Zero and Empty Set
Name: Dan G.
I was helping my daughter with her homework and told her that zero was not an
even number. She said that her teacher told her that it was. Doesn't zero represent an empty
set and would not be positive or negative?
Zero is not an empty set. Zero is the number of items in an empty set. Zero can be confusing
in that sense, which is why a wide variety of ancient civilizations had number systems that
started at one. They never discovered zero. The definition of an even number is a multiple
of two. If you can write a number as two times an integer, the number is even. Since 0=2*0,
and zero is an integer, zero is even. Decimals and fractions are the numbers that are neither
even nor odd.
Dr. Ken Mellendorf
Illinois Central College
An even integer, N, is one where: N = 2*n, where n is an integer. So strictly speaking, 0,
meets this test. However, I also see your point that it is rather a trivial example. There
are much more important and interesting things to look at in number theory. For example,
think about this oddity. Every rational number is a repeating decimal. For example, 1/11 =
0.09090909... and the converse, every repeating decimal is a rational number, is also true.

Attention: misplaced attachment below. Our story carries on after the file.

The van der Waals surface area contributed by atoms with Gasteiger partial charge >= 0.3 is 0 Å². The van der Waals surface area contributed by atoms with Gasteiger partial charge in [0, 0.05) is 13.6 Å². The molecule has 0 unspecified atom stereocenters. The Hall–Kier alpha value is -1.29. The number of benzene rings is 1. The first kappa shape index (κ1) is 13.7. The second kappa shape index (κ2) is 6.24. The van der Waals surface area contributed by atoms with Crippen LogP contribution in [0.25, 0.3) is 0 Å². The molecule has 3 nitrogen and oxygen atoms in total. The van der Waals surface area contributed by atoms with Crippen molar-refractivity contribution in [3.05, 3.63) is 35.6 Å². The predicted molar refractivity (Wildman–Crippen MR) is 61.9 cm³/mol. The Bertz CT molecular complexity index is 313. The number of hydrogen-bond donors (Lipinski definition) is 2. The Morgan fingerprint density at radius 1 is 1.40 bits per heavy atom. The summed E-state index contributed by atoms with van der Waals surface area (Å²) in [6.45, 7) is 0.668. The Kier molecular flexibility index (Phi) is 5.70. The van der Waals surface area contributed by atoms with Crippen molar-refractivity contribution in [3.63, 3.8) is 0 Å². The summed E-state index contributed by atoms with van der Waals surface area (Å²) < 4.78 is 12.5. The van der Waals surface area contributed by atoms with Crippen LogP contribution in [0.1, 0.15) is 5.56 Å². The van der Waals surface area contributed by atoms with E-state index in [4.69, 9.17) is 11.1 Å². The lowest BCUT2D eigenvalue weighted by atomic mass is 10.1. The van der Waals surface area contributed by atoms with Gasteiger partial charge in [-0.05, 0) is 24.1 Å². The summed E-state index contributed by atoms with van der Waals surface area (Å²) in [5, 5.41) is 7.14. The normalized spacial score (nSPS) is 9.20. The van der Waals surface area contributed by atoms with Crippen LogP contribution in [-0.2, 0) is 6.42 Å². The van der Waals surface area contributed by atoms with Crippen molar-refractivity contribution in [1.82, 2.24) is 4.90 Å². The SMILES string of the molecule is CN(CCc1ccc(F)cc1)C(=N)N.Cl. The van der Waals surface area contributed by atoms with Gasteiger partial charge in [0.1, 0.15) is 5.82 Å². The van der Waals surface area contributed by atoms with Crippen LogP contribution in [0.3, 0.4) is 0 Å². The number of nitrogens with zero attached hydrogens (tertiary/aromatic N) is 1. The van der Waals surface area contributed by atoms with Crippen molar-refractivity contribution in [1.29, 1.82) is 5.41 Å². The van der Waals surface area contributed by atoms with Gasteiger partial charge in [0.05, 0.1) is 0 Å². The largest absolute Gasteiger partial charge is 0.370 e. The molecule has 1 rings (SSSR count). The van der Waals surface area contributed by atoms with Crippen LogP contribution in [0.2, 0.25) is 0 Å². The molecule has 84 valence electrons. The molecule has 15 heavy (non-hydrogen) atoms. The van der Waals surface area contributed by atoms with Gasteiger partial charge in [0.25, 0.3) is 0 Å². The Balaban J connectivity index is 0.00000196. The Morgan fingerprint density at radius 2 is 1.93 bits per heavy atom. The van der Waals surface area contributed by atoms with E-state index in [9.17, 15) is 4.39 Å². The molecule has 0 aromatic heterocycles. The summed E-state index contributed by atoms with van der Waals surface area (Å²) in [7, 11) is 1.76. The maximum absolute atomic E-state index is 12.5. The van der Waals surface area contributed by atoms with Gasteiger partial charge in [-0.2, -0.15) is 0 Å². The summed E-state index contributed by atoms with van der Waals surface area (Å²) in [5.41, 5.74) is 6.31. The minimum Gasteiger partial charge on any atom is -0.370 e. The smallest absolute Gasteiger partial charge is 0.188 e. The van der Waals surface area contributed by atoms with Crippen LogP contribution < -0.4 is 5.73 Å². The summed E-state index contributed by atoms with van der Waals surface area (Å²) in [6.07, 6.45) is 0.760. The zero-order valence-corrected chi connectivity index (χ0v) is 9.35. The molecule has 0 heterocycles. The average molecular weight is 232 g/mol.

Both of these theorems are pretty easy to prove even for a young student. In fact there are
several proofs for each. Now a prime number, P, is one that is divisible only by itself and
by "1". I find it rather almost mystical that the reciprocal, 1/P, is always rational, and
hence a repeating decimal!! Ain't numbers strange!!
If you are helping your daughter with homework, then you should /help/, by making as much
sense as possible out of whatever her teacher says. You do not want to be bringing notions
from set theory into the discussion unless your daughter is studying set theory.
Zero is an even number because it fits the simple definition of evenness used in elementary
arithmetic: there is no remainder after
division by two. Also, zero's nearest integer neighbors are 1 and -1 -- numbers which
unquestionably are odd -- and everywhere else along the number line, an integer whose
nearest integer neighbors are odd is an even integer.
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Update: June 2012